At state level, there are 43 states that impose personal income taxes and 44 states that impose corporate income taxes. There are 45 states that levy a sales tax, and many impose a wealth transfer tax, as well.

The property tax on real property, based on its assessed value, is the primary tax at the local level. The problem with this tax is that it is assessed many times and the market value varies greatly according to jurisdiction and type of property.

Depending on its use, property may be categorized into different classes. Residential properties are taxed on lower rates than commercial and industrial properties.

Many localities tax also tangible personal properties. The most usual one is automobile.

Dale W. Jorgenson and Kun-Young Yun (in Knoester, Anthonie. 1993) argue that, even after the tax reform of 1986, which indeed led to improvements in efficiency, the US tax system have has kept the basic structural defects. They say the US system relies too heavily on income taxes, (most at the federal level), and on those relative to sales and property (most at state and local level, respectively).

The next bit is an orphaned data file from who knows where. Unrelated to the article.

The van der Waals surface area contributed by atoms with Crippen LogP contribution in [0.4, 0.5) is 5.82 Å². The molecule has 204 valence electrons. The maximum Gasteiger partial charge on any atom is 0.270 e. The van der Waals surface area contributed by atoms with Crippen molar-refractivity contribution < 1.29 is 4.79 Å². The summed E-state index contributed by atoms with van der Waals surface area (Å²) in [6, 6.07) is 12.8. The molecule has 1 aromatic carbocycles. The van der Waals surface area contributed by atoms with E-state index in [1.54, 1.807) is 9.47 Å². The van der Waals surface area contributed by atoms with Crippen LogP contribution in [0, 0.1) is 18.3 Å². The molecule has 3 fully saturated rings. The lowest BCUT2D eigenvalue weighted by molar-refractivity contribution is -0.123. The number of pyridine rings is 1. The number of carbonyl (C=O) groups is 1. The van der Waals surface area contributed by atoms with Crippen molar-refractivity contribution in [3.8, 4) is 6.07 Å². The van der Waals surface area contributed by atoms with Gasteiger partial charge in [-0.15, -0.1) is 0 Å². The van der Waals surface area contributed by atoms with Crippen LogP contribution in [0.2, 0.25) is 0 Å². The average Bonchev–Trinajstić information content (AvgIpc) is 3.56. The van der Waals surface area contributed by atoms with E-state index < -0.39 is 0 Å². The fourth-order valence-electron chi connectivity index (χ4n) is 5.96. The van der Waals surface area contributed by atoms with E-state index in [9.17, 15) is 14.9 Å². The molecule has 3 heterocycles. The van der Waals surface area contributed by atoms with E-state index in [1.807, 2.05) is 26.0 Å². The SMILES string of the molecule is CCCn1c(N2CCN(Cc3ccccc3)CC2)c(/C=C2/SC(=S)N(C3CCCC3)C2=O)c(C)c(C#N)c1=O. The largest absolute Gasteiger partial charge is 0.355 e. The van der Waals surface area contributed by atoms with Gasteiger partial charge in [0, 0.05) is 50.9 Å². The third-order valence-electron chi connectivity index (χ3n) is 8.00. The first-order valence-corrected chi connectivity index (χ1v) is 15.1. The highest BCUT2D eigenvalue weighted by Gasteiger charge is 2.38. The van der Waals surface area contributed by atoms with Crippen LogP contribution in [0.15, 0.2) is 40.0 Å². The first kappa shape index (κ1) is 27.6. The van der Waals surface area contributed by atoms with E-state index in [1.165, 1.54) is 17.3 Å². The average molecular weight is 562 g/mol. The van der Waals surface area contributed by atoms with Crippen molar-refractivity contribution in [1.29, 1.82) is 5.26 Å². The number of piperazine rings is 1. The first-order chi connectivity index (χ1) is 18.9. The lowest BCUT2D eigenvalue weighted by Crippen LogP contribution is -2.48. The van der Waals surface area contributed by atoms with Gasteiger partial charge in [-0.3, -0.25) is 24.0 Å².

New Taxes Ideas

Before I came to United States, I knew that, in Brazil, the great demand for a new tax system brought about some unusual proposals for tax reform.

After arriving in the U S, I learned that here you find unusual proposals as well.

In this section I make a summary of two of these proposals for taxes reform. The first one is the Fair Tax, in the United of States. The second one is the "Imposto Único", (Unique Tax), in Brazil.